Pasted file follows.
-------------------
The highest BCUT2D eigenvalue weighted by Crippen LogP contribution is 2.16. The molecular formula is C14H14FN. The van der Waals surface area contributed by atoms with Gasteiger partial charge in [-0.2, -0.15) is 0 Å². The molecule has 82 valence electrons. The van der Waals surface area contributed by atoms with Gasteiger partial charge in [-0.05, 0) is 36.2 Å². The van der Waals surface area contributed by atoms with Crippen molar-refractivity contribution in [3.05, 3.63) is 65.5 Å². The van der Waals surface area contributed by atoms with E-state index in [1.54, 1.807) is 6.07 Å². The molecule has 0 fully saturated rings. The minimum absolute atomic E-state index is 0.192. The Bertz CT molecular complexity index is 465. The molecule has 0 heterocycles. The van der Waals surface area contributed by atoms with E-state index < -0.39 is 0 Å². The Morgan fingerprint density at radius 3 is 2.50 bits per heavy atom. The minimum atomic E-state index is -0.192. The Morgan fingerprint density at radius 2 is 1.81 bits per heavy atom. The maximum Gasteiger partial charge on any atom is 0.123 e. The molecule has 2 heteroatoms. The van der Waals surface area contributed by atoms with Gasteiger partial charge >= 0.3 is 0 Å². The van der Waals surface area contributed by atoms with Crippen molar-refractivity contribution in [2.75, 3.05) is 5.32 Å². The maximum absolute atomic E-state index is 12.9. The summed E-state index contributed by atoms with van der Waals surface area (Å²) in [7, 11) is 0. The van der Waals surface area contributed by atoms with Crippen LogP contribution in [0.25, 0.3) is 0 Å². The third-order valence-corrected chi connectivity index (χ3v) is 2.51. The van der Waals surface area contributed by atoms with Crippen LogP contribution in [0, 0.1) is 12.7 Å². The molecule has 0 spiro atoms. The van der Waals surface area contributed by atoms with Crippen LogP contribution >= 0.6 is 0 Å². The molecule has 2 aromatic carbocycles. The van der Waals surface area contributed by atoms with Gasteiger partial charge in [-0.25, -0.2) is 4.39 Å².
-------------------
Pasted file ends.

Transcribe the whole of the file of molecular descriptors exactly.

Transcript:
The highest BCUT2D eigenvalue weighted by Crippen LogP contribution is 2.16. The molecular formula is C14H14FN. The van der Waals surface area contributed by atoms with Gasteiger partial charge in [-0.2, -0.15) is 0 Å². The molecule has 82 valence electrons. The van der Waals surface area contributed by atoms with Gasteiger partial charge in [-0.05, 0) is 36.2 Å². The van der Waals surface area contributed by atoms with Crippen molar-refractivity contribution in [3.05, 3.63) is 65.5 Å². The van der Waals surface area contributed by atoms with E-state index in [1.54, 1.807) is 6.07 Å². The molecule has 0 fully saturated rings. The minimum absolute atomic E-state index is 0.192. The Bertz CT molecular complexity index is 465. The molecule has 0 heterocycles. The van der Waals surface area contributed by atoms with E-state index < -0.39 is 0 Å². The Morgan fingerprint density at radius 3 is 2.50 bits per heavy atom. The minimum atomic E-state index is -0.192. The Morgan fingerprint density at radius 2 is 1.81 bits per heavy atom. The maximum Gasteiger partial charge on any atom is 0.123 e. The molecule has 2 heteroatoms. The van der Waals surface area contributed by atoms with Gasteiger partial charge >= 0.3 is 0 Å². The van der Waals surface area contributed by atoms with Crippen molar-refractivity contribution in [2.75, 3.05) is 5.32 Å². The maximum absolute atomic E-state index is 12.9. The summed E-state index contributed by atoms with van der Waals surface area (Å²) in [7, 11) is 0. The van der Waals surface area contributed by atoms with Crippen LogP contribution in [0.25, 0.3) is 0 Å². The third-order valence-corrected chi connectivity index (χ3v) is 2.51. The van der Waals surface area contributed by atoms with Crippen LogP contribution in [0, 0.1) is 12.7 Å². The molecule has 0 spiro atoms. The van der Waals surface area contributed by atoms with Crippen LogP contribution >= 0.6 is 0 Å². The molecule has 2 aromatic carbocycles. The van der Waals surface area contributed by atoms with Gasteiger partial charge in [-0.25, -0.2) is 4.39 Å².